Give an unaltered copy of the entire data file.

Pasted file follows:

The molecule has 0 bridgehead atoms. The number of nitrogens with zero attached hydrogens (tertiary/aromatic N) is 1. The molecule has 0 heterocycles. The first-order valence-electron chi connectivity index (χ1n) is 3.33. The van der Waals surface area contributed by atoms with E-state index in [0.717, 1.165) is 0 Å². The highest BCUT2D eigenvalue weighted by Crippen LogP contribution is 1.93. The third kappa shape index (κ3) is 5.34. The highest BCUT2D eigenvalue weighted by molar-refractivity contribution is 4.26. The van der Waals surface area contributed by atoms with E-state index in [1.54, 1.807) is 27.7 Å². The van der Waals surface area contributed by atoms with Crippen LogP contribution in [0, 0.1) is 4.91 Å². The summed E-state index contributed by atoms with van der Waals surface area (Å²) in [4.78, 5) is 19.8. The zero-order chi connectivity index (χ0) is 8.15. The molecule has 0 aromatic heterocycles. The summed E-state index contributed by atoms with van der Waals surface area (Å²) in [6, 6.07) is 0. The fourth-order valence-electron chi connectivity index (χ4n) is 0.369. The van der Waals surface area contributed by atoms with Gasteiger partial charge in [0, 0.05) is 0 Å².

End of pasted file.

The molecule has 0 bridgehead atoms. The number of nitrogens with zero attached hydrogens (tertiary/aromatic N) is 1. The molecule has 0 heterocycles. The first-order valence-electron chi connectivity index (χ1n) is 3.33. The van der Waals surface area contributed by atoms with E-state index in [0.717, 1.165) is 0 Å². The highest BCUT2D eigenvalue weighted by Crippen LogP contribution is 1.93. The third kappa shape index (κ3) is 5.34. The highest BCUT2D eigenvalue weighted by molar-refractivity contribution is 4.26. The van der Waals surface area contributed by atoms with E-state index in [1.54, 1.807) is 27.7 Å². The van der Waals surface area contributed by atoms with Crippen LogP contribution in [0, 0.1) is 4.91 Å². The summed E-state index contributed by atoms with van der Waals surface area (Å²) in [4.78, 5) is 19.8. The zero-order chi connectivity index (χ0) is 8.15. The molecule has 0 aromatic heterocycles. The summed E-state index contributed by atoms with van der Waals surface area (Å²) in [6, 6.07) is 0. The fourth-order valence-electron chi connectivity index (χ4n) is 0.369. The van der Waals surface area contributed by atoms with Gasteiger partial charge in [0, 0.05) is 0 Å².